I get asked this a lot…How do we deal with someone in the troupe that is hard to work with? How do we kick someone off the team? Should we add new people? Should we get a coach? How do we make these decisions? Improv is such a positive force we sometimes forget to set some ground rules because we assume everything will work itself out because we are all easy-going people. Well this is not the case all the time. We are also artists that have strong passionate feelings about things. Sure, improvisors are awesome we all know that, but a troupe needs to communicate and be on the same page or else it will quickly fall apart.
A troupe needs to set up expectations up front so when you come across a situation it’s easier to figure them out in a diplomatic way. Below I have listed some things that will help guide you and your troupe into communication bliss.
1. Get Organized From the Start:
I’ve mentioned this in a blog post before. Your troupe should start an improv bible. Now the bible in the blog mentioned is focused more on the improv aspects of your troupe, which you should have, but in addition to that bible, start a bible on the rules of your team outside of performance. Here’s an example of what you’d have in there:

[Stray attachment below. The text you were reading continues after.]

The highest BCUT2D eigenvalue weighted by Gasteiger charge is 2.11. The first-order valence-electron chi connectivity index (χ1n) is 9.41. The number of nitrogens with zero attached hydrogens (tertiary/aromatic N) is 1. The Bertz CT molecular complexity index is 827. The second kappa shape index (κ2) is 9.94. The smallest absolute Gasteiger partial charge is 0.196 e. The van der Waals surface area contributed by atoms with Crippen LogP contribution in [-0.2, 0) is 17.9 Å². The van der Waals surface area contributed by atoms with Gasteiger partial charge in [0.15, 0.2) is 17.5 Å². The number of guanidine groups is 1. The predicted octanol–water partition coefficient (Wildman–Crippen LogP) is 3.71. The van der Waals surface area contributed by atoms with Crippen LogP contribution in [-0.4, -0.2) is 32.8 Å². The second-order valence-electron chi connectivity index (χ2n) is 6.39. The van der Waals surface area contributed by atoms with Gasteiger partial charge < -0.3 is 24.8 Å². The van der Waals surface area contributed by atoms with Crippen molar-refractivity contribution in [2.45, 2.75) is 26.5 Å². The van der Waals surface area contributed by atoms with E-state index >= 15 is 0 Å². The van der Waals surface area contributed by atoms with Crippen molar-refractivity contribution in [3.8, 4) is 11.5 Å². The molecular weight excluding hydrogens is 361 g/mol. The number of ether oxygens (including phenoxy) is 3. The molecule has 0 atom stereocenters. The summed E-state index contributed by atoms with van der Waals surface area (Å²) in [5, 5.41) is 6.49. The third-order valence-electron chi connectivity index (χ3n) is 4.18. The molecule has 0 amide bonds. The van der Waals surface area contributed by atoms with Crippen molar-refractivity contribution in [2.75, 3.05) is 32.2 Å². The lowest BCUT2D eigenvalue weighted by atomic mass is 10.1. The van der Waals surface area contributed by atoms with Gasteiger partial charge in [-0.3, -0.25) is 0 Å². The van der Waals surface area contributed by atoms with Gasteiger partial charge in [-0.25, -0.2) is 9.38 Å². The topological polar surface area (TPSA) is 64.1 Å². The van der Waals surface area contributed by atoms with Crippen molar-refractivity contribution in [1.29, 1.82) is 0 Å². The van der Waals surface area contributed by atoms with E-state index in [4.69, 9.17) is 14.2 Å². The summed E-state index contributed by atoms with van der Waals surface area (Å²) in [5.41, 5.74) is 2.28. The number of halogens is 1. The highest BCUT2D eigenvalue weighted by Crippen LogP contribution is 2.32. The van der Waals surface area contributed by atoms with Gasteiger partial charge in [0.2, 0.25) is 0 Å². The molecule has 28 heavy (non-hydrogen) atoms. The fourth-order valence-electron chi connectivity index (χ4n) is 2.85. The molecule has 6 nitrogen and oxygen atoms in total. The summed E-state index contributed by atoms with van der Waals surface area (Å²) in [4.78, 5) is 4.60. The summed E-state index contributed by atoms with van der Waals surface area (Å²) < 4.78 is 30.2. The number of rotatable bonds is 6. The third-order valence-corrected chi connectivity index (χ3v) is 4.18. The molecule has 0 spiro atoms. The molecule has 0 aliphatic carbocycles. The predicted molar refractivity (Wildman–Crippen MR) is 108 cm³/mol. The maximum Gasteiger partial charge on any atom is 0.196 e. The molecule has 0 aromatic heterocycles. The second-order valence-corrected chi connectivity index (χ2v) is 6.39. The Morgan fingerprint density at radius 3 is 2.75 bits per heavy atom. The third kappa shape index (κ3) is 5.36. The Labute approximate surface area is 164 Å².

A. How do we pay for a things – rehearsal space, coach, etc… – Dues Based? Monthly Dues? When we show up for rehearsal? I would personally recommend a monthly dues based system. Why? It’s easy and holds every member accountable. So if they miss a rehearsal you don’t get screwed out of money to pay for the space or the coach. This saves you a lot of tracking people down.
B. Troupe Positions – Sure you’re all improvisors in an ensemble but get organized – Like a Boy Scout or Girl Scout Troupe they have Senior Patrol Leaders, Patrol Leaders, Scribe etc. What are you in your troupe? Positions I think you need to have – 1. Booker – Books the rehearsal spot, coach and submits to festivals etc. 2. Treasurer – Handles all money to pay for space, coach and handles dues. 3. Marketing – Handles all social media posts, invites and team events. And switch roles every few months so you’re not always doing the same job, unless you guys are happy with your jobs then you can keep them as long as you want. But figure out how you’ll handle that.
2. Set the Rules of Your Troupe:
If you miss rehearsal are you allowed in the next show? How many rehearsals can you miss before you are unable to be a member of the team? How does the team vote ? Meaning how will people deal with who is on or off the team or what new rules will be added or taken away? Does the coach/director vote? Does the coach/director make those decisions? Or is it a team matter only? Have this written in stone so there is no confusion and have everyone understand it and have it be accepted unanimously. If all else fails ask your coach for advice.
3. Get Serious! Get a coach!